After 131 years, nuns may leave St. Mary's Education: The Sisters of Notre Dame oppose a new administrative structure at their schools in Annapolis.

May 11, 1998|By Melinda Rice | Melinda Rice,CONTRIBUTING WRITER

The School Sisters of Notre Dame, which has taught the children of St. Mary's Church in Annapolis for 131 years, might sever its relationship with the parish because it opposes administrative changes being made in the church's schools.

The changes, announced last week by the Rev. Thomas Siconolfi, the parish priest who is a member of the Redemptorist order, add two layers of administration between Siconolfi and the St. Mary's High School principal, Sister Francita Hobbs, a member of the School Sisters of Notre Dame.

The nuns issued a statement Friday from Annapolis saying they are "in the process of evaluating the new model of administrative structure and discerning if their skills are appropriate for the new structure."

Said Hobbs: "It's definitely not good for the school. The present structure is fine as it is." Some parents and teachers who oppose the changes have appealed to the Archdiocese of Baltimore for help.

Siconolfi was out of town yesterday and could not be reached for comment. But he and others supporting the changes have said they will result in better management of the high school and elementary school, which will be governed by a director of

schools hired by a seven-member board of trustees. The director would have authority over the two schools' principals.

No one wants the nuns to leave.

"It would be an absolute disaster for St. Mary's. They are the core of that school. The role of religion in the school would be almost completely lost without them," said Nancy Duden, president of the high school's board.

The order will await the outcome of its evaluation, Hobbs said Saturday, and then meet with parish members before deciding whether to depart.

"It would be a tragedy for them to leave. I see them as the schools' moral compass, really," said Susan Blackburn, who has taught at the high school for 14 years. She is not a member of the order.

"I don't think that this was well thought out," said Barbara Funk. She and her husband, Robert, have had six children graduate from St. Mary's and have one child attending high school there.

On Friday, a representative of St. Mary's High School delivered a letter to the archdiocese signed by 40 faculty members opposing the restructuring and asking the archdiocese to intercede. A dozen parents also wrote letters to the archdiocese protesting the change.

Neither Cardinal William H. Keeler nor Ronald J. Valenti, the superintendent of schools for the archdiocese, have seen the letters from teachers and parents, but archdiocese spokesman Raymond P. Kempisty said the matter will be addressed this week. "Certainly, knowing of it we would want to look into it," he said.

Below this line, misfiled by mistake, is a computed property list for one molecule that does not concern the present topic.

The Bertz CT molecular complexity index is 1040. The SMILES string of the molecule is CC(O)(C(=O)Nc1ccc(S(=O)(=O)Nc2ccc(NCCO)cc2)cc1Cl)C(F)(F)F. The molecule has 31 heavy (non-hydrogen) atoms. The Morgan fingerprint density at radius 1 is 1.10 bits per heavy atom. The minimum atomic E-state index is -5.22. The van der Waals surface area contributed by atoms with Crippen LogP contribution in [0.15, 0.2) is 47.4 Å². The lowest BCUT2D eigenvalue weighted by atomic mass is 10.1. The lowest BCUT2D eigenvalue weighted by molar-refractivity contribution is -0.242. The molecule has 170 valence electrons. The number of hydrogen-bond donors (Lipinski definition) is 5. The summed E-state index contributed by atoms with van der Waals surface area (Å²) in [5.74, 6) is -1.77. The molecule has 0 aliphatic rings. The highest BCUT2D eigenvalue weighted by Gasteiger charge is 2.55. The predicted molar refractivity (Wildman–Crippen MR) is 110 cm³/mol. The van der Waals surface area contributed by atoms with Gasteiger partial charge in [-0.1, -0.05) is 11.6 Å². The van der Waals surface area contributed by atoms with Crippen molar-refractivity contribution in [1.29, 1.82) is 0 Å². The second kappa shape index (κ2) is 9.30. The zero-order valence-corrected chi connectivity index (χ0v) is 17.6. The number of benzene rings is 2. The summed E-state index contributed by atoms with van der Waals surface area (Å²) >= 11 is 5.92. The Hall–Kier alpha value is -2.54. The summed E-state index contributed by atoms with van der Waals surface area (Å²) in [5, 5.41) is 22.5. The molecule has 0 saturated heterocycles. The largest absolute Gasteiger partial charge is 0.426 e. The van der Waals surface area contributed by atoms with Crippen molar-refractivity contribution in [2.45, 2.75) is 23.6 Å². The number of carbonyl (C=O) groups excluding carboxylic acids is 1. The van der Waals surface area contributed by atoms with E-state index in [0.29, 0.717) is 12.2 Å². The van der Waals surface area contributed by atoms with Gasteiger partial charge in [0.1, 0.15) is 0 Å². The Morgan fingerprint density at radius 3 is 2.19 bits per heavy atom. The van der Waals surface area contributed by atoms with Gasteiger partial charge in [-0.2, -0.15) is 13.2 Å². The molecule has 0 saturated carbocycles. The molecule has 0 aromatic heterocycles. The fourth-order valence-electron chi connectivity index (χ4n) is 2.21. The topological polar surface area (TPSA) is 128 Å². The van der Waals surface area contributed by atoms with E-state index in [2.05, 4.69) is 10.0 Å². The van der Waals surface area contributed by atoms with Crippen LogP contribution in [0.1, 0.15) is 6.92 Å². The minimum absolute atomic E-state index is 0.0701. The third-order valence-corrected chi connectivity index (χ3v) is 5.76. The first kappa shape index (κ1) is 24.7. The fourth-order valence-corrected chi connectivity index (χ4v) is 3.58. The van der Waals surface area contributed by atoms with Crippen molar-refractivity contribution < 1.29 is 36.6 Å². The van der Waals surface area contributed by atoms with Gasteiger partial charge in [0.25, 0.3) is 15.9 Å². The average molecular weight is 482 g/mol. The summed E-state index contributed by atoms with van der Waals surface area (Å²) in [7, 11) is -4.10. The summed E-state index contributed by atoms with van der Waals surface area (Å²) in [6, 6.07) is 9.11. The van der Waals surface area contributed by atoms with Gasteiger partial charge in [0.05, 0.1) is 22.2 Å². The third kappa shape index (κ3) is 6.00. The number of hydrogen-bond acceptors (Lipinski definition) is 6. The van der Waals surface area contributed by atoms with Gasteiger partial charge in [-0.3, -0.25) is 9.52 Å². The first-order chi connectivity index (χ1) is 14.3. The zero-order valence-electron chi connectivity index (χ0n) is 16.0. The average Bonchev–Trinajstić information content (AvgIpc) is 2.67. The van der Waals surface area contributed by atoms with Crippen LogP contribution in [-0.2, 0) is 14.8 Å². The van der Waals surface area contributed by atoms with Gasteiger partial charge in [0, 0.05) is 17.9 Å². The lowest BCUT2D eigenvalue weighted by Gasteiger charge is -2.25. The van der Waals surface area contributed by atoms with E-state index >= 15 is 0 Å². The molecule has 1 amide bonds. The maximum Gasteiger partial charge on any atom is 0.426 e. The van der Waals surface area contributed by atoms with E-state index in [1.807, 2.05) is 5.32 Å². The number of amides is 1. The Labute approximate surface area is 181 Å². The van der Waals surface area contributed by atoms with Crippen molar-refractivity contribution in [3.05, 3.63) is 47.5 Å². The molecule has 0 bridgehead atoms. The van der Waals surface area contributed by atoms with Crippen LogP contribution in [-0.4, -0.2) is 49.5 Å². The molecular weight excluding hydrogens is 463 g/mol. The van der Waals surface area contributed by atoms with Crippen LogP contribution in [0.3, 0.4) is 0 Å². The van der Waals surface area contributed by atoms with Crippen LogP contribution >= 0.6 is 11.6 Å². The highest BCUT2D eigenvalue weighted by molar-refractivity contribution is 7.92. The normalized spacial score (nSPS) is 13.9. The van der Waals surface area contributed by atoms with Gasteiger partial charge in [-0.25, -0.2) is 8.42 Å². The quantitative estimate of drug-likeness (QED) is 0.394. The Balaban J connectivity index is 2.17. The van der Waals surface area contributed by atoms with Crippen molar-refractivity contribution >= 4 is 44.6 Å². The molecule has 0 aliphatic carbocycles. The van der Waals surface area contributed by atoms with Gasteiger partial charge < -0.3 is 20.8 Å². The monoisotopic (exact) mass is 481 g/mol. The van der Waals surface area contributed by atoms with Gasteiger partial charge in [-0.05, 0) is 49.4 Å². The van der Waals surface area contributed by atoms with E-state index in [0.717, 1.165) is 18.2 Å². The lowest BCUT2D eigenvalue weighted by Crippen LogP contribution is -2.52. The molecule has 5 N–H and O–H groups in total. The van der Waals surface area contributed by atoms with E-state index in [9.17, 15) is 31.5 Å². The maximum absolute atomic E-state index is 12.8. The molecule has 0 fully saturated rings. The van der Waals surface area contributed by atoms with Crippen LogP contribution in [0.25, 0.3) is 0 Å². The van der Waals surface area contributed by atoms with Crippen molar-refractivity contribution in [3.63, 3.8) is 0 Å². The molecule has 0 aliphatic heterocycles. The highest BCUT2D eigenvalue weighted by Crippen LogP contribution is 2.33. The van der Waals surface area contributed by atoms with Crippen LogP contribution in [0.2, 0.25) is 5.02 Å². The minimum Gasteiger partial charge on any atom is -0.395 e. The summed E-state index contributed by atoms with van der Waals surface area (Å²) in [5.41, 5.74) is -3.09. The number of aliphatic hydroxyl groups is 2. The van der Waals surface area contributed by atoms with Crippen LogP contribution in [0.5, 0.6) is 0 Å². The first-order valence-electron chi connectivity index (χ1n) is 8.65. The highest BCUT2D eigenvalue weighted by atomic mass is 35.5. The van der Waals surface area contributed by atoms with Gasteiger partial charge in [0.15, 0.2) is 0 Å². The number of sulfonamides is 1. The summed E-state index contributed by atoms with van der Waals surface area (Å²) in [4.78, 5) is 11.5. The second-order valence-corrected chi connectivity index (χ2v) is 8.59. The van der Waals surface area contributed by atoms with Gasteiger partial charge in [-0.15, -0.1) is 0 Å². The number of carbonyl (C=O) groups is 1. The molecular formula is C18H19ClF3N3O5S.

Sister Jane Burke, the leader of the Baltimore province of the School Sisters of Notre Dame, said last night: "We're hopeful that a just resolution recognizing human dignity of those concerned will be reached."

St. Mary's is the third-largest parish in the archdiocese. St. Mary's Elementary School has about 950 students enrolled in kindergarten through eighth grade, and the high school has an ** enrollment of about 550 students.

Until now, each school had a principal and a school board with a dozen voting members. The high school also had a president, Jim Moorhead, who functioned as a type of headmaster. The parish priest had ultimate authority over both schools.

Under the new setup, a director of schools, who has not been hired, will have authority over the principals and will answer to a board of trustees. The seven trustees, who were chosen by Siconolfi before he announced the plan Wednesday, will answer only to him.

Ron Baradel, an Annapolis attorney who was a member of the committee that made the recommendations and is now one of the seven new trustees, said the restructuring is necessary to improve communications and cooperation between the schools.

A strong, centralized administration, Baradel said, will eliminate bickering between the two schools and circumvent clashes between supporters of high school President Moorhead and those supporting elementary school Principal Tim Lynch.

Parishioners and parents say Morehead and Lynch have clashed repeatedly over issues the past few years.

Moorhead, the nuns and the school boards were not consulted about the changes, which were recommended after three months of research by the committee appointed by Siconolfi.

The School Sisters of Notre Dame is an international Roman Catholic order that has 5,000 members worldwide. It was founded in Germany in 1833, and its first members arrived in Annapolis in 1867.

At its height, the order had 24 members in Annapolis. Today, the order has six nuns there: Hobbs, two others who work at the high school, one nun who teaches in the elementary school, one who works in the community and one who is retired.

The church, the high school and elementary school are on Duke of Gloucester Street in Annapolis.

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